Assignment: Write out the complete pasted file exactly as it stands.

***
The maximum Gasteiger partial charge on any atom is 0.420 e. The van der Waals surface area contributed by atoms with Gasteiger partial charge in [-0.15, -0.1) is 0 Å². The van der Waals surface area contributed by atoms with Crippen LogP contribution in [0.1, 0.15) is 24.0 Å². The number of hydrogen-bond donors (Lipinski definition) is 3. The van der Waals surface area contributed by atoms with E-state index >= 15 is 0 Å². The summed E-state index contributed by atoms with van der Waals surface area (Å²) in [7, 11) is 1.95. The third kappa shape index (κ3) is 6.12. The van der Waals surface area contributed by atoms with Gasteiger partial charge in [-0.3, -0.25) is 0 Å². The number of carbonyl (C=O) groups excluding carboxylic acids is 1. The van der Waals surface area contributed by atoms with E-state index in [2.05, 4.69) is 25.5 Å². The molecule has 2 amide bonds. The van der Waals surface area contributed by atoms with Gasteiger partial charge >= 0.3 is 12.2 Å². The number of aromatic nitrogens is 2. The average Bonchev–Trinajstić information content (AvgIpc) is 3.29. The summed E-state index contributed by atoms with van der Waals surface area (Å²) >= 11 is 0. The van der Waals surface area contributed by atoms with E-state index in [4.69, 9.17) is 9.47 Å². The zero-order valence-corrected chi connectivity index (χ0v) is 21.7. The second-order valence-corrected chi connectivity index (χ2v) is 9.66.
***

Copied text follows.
The maximum Gasteiger partial charge on any atom is 0.420 e. The van der Waals surface area contributed by atoms with Gasteiger partial charge in [-0.15, -0.1) is 0 Å². The van der Waals surface area contributed by atoms with Crippen LogP contribution in [0.1, 0.15) is 24.0 Å². The number of hydrogen-bond donors (Lipinski definition) is 3. The van der Waals surface area contributed by atoms with E-state index >= 15 is 0 Å². The summed E-state index contributed by atoms with van der Waals surface area (Å²) in [7, 11) is 1.95. The third kappa shape index (κ3) is 6.12. The van der Waals surface area contributed by atoms with Gasteiger partial charge in [-0.3, -0.25) is 0 Å². The number of carbonyl (C=O) groups excluding carboxylic acids is 1. The van der Waals surface area contributed by atoms with E-state index in [2.05, 4.69) is 25.5 Å². The molecule has 2 amide bonds. The van der Waals surface area contributed by atoms with Gasteiger partial charge >= 0.3 is 12.2 Å². The number of aromatic nitrogens is 2. The average Bonchev–Trinajstić information content (AvgIpc) is 3.29. The summed E-state index contributed by atoms with van der Waals surface area (Å²) >= 11 is 0. The van der Waals surface area contributed by atoms with E-state index in [4.69, 9.17) is 9.47 Å². The zero-order valence-corrected chi connectivity index (χ0v) is 21.7. The second-order valence-corrected chi connectivity index (χ2v) is 9.66.